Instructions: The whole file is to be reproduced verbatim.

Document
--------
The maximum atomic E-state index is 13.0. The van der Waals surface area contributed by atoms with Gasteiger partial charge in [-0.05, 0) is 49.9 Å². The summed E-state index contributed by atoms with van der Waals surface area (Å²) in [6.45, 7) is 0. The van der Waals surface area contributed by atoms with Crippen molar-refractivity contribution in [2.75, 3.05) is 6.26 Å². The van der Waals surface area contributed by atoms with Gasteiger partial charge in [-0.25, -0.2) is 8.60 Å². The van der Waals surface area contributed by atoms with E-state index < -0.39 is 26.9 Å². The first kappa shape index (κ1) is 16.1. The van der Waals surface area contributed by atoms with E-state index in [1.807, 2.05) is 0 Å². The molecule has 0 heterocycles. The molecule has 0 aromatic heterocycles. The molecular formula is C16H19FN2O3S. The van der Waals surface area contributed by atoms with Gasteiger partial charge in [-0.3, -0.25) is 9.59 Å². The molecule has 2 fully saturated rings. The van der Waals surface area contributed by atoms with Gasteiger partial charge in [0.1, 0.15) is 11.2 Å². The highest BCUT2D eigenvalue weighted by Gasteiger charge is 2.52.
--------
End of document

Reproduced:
The maximum atomic E-state index is 13.0. The van der Waals surface area contributed by atoms with Gasteiger partial charge in [-0.05, 0) is 49.9 Å². The summed E-state index contributed by atoms with van der Waals surface area (Å²) in [6.45, 7) is 0. The van der Waals surface area contributed by atoms with Crippen molar-refractivity contribution in [2.75, 3.05) is 6.26 Å². The van der Waals surface area contributed by atoms with Gasteiger partial charge in [-0.25, -0.2) is 8.60 Å². The van der Waals surface area contributed by atoms with E-state index < -0.39 is 26.9 Å². The first kappa shape index (κ1) is 16.1. The van der Waals surface area contributed by atoms with E-state index in [1.807, 2.05) is 0 Å². The molecule has 0 heterocycles. The molecule has 0 aromatic heterocycles. The molecular formula is C16H19FN2O3S. The van der Waals surface area contributed by atoms with Gasteiger partial charge in [-0.3, -0.25) is 9.59 Å². The molecule has 2 fully saturated rings. The van der Waals surface area contributed by atoms with Gasteiger partial charge in [0.1, 0.15) is 11.2 Å². The highest BCUT2D eigenvalue weighted by Gasteiger charge is 2.52.